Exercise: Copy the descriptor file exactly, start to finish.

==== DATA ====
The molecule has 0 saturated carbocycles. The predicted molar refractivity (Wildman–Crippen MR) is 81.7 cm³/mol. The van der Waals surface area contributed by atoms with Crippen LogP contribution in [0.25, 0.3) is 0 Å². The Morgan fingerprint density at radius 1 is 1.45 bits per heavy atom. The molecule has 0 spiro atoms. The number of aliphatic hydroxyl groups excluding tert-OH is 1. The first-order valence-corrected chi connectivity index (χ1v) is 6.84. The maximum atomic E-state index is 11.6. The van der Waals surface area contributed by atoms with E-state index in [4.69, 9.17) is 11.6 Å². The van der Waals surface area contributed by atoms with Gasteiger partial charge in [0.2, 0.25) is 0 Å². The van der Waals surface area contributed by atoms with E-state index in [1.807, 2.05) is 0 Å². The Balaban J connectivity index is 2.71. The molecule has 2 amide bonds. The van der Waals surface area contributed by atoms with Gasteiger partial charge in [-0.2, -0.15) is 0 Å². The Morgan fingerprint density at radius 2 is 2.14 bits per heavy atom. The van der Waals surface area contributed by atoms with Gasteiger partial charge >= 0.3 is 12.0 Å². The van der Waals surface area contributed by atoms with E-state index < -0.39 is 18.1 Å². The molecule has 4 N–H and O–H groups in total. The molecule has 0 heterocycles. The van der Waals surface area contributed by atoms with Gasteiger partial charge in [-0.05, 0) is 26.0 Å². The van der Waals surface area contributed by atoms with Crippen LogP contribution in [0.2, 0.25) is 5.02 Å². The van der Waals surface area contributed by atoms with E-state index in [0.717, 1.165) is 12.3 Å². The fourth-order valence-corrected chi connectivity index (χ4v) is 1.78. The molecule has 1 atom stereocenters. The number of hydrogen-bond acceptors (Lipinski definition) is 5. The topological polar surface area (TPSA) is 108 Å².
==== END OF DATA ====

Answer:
The molecule has 0 saturated carbocycles. The predicted molar refractivity (Wildman–Crippen MR) is 81.7 cm³/mol. The van der Waals surface area contributed by atoms with Crippen LogP contribution in [0.25, 0.3) is 0 Å². The Morgan fingerprint density at radius 1 is 1.45 bits per heavy atom. The molecule has 0 spiro atoms. The number of aliphatic hydroxyl groups excluding tert-OH is 1. The first-order valence-corrected chi connectivity index (χ1v) is 6.84. The maximum atomic E-state index is 11.6. The van der Waals surface area contributed by atoms with E-state index in [4.69, 9.17) is 11.6 Å². The van der Waals surface area contributed by atoms with Gasteiger partial charge in [0.2, 0.25) is 0 Å². The van der Waals surface area contributed by atoms with E-state index in [1.807, 2.05) is 0 Å². The Balaban J connectivity index is 2.71. The molecule has 2 amide bonds. The van der Waals surface area contributed by atoms with Gasteiger partial charge in [-0.2, -0.15) is 0 Å². The Morgan fingerprint density at radius 2 is 2.14 bits per heavy atom. The van der Waals surface area contributed by atoms with Gasteiger partial charge >= 0.3 is 12.0 Å². The van der Waals surface area contributed by atoms with E-state index < -0.39 is 18.1 Å². The molecule has 4 N–H and O–H groups in total. The molecule has 0 heterocycles. The van der Waals surface area contributed by atoms with Gasteiger partial charge in [-0.05, 0) is 26.0 Å². The van der Waals surface area contributed by atoms with Crippen LogP contribution in [0.2, 0.25) is 5.02 Å². The van der Waals surface area contributed by atoms with E-state index in [0.717, 1.165) is 12.3 Å². The fourth-order valence-corrected chi connectivity index (χ4v) is 1.78. The molecule has 1 atom stereocenters. The number of hydrogen-bond acceptors (Lipinski definition) is 5. The topological polar surface area (TPSA) is 108 Å².